New York Times Editorial Board
What must it be like, to sit on the Editorial Board of the New York Times? That is to know power, is it not? But what of fear? Is it to be acquainted with fear as well? Surely in the beginning some unease must accompany the newcomer into the room. In the early days there may be very little in the way of volunteered insights. Then, presumably, one adopts a way of thinking, an acceptable way of thinking that provides protection against the anxiety of a wayward vision. Should there be an off-track moment, an innocent expression of unleashed intellect, it would probably occasion some mildly nervous laughter and some embarrassment. A second similar moment might be overlooked, but it’s hard to imagine anyone sitting still for more than that. Or maybe all of the training, so to speak, goes on before such appointments are even considered. Either you are someone who knows how to think, or the editorial board is simply not a place for you.
After a time, one way or the other, one would find one’s framework, should it have been imprecisely understood beforehand, the outer border of permissible thought, and slouch comfortably into the chair of definition. Defining? Precisely that permissible thought, on a daily basis. Only in the beginning, and only in the most depressed moments, would there be a reconnaissance incursion into the dark shadowy foliage of one’s value system. The energy in the room, the overwhelming might of intellect and prestige assembled there, discourages even the skimpiest glance at what we once were and once thought. Assuming we once were or thought anything different from what we were supposed to be or think, maybe a doubtful assumption. After all, who do we want doing this work with us? People opposed to our mandate? People who think the unthinkable? People who have made efforts to conceal what they think?
So, the abundant clarity, is it occasionally obscured? Odd Wednesday, that sort of thing? Odd story, odd issue, that sort of thing? There was that problem of the 2000 election, where it turned out, had all of the votes been counted, not that that was Gore’s plea, Gore would have won. Problem? Page One? Hardly. Democracy subverted by a determined Republican post-election strategy amounting to theft? I’m sure there is another way to say that. Don’t want to angry up the blood of the masses.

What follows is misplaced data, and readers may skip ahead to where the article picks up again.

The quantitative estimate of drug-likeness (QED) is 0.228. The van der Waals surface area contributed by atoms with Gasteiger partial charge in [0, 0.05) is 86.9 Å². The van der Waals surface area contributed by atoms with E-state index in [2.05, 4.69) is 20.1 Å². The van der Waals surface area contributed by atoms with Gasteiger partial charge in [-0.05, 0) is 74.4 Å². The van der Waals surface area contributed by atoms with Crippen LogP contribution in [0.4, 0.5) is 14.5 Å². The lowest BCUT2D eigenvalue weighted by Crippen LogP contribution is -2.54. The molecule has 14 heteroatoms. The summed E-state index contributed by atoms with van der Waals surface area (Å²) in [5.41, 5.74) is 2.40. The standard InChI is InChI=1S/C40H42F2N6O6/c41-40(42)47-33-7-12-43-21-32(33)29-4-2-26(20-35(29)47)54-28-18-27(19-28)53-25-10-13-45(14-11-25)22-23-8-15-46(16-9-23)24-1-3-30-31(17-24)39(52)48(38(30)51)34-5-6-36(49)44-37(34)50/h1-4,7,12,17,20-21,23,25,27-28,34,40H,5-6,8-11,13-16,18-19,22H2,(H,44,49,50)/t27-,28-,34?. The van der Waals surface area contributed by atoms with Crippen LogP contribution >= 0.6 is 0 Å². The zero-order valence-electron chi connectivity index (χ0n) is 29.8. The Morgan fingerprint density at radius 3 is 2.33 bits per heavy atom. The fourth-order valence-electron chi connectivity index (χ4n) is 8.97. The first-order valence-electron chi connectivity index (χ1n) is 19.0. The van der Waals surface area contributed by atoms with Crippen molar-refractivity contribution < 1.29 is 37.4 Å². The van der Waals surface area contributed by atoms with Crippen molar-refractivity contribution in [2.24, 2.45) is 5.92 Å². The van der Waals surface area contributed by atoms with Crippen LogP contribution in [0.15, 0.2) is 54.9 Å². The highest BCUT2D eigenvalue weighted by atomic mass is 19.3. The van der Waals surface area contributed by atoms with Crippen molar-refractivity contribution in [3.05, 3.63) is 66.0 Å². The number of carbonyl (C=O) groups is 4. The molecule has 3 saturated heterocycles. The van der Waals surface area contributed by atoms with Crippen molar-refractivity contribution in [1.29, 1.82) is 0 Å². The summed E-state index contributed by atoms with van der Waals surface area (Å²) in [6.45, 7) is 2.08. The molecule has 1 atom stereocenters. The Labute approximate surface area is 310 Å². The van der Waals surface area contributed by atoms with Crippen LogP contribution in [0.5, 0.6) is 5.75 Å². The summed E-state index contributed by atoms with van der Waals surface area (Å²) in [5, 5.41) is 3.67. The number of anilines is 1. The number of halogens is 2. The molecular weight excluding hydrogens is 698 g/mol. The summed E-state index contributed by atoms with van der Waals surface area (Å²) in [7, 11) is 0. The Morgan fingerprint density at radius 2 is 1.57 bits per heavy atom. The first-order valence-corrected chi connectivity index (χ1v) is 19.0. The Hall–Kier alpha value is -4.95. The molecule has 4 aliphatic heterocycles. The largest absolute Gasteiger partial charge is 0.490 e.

Then came the far-from-inevitable investigation by the United States Civil Rights Commission. Not so much a problem keeping the testimony buried deep within the small print, but now this body is actually calling for a CRIMINAL investigation. The matter has been referred to the various prosecuting authorities in Florida and within the United States Department of Justice. Apparently, matters were not entirely kosher and people of substantial power and prestige are having their practices and strategies and, by God, their reputations called into question.
Certainly we can look forward to a complete vindication as the lie is ascribed to the merest suggestion of wrongdoing. And we at the Times will be able to report, bearing hard away from sanctimony, that those theorists, sometimes we don’t even need the other word, had their imaginations stretched way beyond the breaking point on this one, and all was, and is, just fine with the republic, an exhaustive and mind-numbingly boring investigation having been completed.
There you sit. The chair feels as comforting and value-reinforcing as ever. The looks on everyone else’s face appear as they ever did, self-satisfied and only mildly self-inflated. Can there be the suggestion of discomfiture, possibly? What is the play here, ladies and gentlemen? Of course, there was no investigation; a dithering dolt, a foul ball, a subcutaneous hemorrhage would have known the result. It shan’t be put that way, now shall it? Why couldn’t they have done the standard clamp-down, cover-up investigation? They have years of experience and positively tons of know-how in that area. Arrogance? They know we won’t hold their feet to the fire? What about the reputations of those honorable public servants that it is our job to protect? Will not the population be entitled to think that there was no investigation because of the obvious condemnatory nature of the evidence? What can we print that does not make that plain? Silence? Ignore it? Let the people who care figure it out for themselves?
All said, damn fine plan..